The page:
Similarly, Burt Williams, Director of Operations feels that the Wallace Group is holding back Electronics because they are “encouraged” to buy from Chemicals and Plastics, which have high prices due to manufacturing problems. This is causing both a loss of profits and hindering expansion plans “…into non- defense areas.” (p. 2-10) Thus, the company has made little progress and the groups continue to miss out the opportunity grow within themselves.

The second problem Harold recognizes is their problem with personnel (Stybel, p. 2-6). The Wallace group has grown so fast, that their has been no time to organize. As stated on page 2-6 of The Wallace Group Case, most positions held by the corporate staff are “recent additions, many of the job accountabilities are still being defined.” The same type of problem is apparent in the groups. In Frank Campbell’s interview he states that the rapid growth of the company forced technical people into management positions that they aren’t qualified or experienced to uphold (p. 2-7).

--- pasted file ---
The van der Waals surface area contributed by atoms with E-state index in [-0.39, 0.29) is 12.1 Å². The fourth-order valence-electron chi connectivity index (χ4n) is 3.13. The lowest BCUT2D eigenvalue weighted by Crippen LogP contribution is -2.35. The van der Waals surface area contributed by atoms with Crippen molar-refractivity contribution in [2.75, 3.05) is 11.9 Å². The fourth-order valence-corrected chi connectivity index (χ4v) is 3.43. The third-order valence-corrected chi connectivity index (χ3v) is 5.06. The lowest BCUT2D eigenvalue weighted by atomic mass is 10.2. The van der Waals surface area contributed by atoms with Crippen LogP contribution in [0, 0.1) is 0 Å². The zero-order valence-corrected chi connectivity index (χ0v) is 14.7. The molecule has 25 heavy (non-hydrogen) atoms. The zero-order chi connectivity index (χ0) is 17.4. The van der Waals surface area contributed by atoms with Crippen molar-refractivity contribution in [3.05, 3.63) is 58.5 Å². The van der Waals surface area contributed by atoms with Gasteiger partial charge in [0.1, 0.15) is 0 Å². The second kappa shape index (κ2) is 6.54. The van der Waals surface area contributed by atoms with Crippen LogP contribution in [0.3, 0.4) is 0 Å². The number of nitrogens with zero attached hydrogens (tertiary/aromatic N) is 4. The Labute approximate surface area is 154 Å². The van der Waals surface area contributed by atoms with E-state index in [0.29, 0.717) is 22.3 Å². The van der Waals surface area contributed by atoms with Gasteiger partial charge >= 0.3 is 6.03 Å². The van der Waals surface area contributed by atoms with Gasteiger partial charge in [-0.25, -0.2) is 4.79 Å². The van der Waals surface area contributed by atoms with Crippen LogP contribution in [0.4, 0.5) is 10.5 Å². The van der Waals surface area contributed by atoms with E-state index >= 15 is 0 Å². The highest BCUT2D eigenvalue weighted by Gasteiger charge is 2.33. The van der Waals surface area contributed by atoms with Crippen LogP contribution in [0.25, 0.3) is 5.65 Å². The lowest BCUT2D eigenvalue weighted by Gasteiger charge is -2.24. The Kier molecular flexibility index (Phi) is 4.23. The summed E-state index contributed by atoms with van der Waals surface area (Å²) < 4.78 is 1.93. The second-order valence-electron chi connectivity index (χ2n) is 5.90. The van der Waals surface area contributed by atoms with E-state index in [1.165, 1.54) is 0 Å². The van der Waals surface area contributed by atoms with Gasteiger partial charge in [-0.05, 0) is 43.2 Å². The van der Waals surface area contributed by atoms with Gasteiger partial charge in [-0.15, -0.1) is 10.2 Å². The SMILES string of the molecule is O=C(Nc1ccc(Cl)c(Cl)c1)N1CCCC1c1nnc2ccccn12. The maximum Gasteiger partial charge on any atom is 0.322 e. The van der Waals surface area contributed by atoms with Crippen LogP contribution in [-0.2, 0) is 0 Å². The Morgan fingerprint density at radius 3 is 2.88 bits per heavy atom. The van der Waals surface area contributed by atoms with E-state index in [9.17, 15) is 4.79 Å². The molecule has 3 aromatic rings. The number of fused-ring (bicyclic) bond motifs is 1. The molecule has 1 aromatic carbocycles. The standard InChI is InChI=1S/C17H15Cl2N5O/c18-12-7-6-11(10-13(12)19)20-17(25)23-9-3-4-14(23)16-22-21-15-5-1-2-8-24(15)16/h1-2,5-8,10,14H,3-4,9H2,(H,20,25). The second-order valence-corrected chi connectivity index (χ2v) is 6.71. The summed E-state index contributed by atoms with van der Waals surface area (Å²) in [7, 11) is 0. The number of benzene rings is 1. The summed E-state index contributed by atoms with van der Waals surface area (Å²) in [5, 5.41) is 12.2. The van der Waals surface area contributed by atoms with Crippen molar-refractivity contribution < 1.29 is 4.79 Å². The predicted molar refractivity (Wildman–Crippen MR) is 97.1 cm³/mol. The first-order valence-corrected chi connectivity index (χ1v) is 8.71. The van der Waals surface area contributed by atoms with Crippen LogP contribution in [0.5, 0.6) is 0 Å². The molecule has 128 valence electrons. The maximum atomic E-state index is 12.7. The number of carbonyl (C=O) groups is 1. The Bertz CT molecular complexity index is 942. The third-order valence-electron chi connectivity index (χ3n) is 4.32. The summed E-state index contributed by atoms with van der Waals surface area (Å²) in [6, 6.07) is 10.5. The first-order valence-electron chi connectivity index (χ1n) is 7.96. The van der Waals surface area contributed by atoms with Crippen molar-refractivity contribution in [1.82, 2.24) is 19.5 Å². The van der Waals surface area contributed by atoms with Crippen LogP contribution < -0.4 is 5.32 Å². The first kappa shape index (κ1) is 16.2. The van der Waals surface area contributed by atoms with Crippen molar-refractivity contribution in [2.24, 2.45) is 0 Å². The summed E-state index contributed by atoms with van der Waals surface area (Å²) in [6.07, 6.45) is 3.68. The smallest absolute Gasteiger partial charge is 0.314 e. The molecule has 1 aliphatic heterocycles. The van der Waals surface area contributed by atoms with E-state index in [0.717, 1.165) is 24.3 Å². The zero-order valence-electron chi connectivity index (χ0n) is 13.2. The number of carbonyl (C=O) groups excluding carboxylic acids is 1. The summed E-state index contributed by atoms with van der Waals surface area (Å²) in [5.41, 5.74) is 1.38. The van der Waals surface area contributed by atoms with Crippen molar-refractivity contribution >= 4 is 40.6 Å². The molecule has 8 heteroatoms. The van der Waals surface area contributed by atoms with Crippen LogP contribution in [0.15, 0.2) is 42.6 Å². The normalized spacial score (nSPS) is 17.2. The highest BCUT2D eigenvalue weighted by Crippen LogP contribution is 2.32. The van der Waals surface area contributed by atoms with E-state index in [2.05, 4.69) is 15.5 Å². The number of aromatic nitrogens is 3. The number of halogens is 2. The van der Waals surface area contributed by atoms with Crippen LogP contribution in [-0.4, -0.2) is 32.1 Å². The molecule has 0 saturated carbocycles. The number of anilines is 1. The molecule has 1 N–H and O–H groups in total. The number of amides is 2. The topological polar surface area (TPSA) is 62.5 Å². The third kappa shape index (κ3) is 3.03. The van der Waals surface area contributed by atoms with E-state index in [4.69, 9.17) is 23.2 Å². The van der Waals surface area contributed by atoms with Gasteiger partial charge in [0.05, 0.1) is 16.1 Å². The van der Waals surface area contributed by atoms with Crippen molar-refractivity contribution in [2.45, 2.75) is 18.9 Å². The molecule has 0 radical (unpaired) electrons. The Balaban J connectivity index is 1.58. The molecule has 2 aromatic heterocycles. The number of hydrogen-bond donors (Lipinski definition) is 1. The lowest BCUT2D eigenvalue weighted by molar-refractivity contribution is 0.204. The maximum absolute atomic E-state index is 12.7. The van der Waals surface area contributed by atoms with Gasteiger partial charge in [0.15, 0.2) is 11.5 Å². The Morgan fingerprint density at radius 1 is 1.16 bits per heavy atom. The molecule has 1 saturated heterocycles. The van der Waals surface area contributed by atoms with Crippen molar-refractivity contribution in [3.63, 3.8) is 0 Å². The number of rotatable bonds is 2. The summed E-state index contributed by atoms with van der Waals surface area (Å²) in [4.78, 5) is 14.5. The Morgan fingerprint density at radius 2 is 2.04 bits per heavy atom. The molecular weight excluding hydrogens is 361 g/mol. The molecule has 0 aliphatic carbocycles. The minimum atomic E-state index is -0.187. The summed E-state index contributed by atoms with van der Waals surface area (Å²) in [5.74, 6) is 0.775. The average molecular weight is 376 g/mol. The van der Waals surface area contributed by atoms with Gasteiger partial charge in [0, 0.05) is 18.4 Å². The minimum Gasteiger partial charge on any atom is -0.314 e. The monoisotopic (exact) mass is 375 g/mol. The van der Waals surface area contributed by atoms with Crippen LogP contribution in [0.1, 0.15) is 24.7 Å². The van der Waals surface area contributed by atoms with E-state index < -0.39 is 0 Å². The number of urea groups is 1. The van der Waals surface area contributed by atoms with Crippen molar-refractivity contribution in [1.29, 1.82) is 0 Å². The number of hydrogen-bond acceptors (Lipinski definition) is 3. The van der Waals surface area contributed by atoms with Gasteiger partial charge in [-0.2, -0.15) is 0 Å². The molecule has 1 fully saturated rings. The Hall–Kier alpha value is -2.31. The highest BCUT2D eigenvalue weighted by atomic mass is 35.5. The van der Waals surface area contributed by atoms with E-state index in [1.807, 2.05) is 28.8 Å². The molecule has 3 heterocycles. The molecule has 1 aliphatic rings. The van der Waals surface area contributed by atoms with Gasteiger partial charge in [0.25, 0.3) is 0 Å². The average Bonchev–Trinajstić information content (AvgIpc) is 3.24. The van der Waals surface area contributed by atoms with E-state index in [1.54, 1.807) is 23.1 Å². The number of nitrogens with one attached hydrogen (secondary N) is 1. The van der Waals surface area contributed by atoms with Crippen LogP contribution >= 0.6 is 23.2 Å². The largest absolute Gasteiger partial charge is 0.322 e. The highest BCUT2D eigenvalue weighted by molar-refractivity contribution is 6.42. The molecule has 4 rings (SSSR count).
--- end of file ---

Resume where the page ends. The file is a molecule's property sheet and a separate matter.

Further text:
Furthermore, Mr. Wallace is, in the words of Brad Lowell ” …tight-fisted…” and “won’t let us hire the people we need!” (Stybel, 2-9) Mr. Campbell backed this statement in his interview by saying that “management development programs” should be implemented, due to the lack of experience among the current managers. However, Mr. Wallace “vetoed” the idea because he said it was too expensive (p. 2-7).

The last area of personnel problems is pay scales and job specs. Mr. Wallace expects experienced, well qualified candidates to be hired, but cannot afford to pay them competitive wages. On top of that, the job specs laid out for the positions are so demanding that one candidate is now suing the company (Stybel, 2-7). In fact, Ralph Kane is expected to hire new EE’s below the salary grade midpoint. When in reality, most new EE’s are making more than Wallace’s grade maximums (p. 2-8). Therefore, those being hired are less than “top of line” and are being rejected because they don’t meet the job qualifications group heads feel are necessary (p. 2-7).